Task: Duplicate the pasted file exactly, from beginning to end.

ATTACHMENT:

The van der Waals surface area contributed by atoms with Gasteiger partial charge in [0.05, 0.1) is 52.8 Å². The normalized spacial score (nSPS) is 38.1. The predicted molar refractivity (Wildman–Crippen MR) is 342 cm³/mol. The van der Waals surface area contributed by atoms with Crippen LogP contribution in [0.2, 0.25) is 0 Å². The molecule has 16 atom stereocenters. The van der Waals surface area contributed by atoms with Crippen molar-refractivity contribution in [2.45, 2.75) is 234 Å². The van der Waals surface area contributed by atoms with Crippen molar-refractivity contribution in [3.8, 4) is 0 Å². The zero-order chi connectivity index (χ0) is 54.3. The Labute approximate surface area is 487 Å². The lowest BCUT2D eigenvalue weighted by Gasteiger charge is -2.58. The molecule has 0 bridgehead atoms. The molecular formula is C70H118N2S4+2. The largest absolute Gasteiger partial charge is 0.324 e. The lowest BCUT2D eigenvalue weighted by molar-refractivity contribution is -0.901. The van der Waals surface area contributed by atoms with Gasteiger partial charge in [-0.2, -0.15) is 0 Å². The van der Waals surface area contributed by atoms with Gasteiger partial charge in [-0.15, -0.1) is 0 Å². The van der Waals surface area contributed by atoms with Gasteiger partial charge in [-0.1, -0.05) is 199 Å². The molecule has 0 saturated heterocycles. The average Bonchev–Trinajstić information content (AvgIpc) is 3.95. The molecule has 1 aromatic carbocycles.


The van der Waals surface area contributed by atoms with Gasteiger partial charge in [0.05, 0.1) is 52.8 Å². The normalized spacial score (nSPS) is 38.1. The predicted molar refractivity (Wildman–Crippen MR) is 342 cm³/mol. The van der Waals surface area contributed by atoms with Crippen LogP contribution in [0.2, 0.25) is 0 Å². The molecule has 16 atom stereocenters. The van der Waals surface area contributed by atoms with Crippen molar-refractivity contribution in [2.45, 2.75) is 234 Å². The van der Waals surface area contributed by atoms with Crippen molar-refractivity contribution in [3.8, 4) is 0 Å². The zero-order chi connectivity index (χ0) is 54.3. The Labute approximate surface area is 487 Å². The lowest BCUT2D eigenvalue weighted by Gasteiger charge is -2.58. The molecule has 0 bridgehead atoms. The molecular formula is C70H118N2S4+2. The largest absolute Gasteiger partial charge is 0.324 e. The lowest BCUT2D eigenvalue weighted by molar-refractivity contribution is -0.901. The van der Waals surface area contributed by atoms with Gasteiger partial charge in [-0.2, -0.15) is 0 Å². The van der Waals surface area contributed by atoms with Gasteiger partial charge in [-0.15, -0.1) is 0 Å². The van der Waals surface area contributed by atoms with Gasteiger partial charge in [-0.1, -0.05) is 199 Å². The molecule has 0 saturated heterocycles. The average Bonchev–Trinajstić information content (AvgIpc) is 3.95. The molecule has 1 aromatic carbocycles.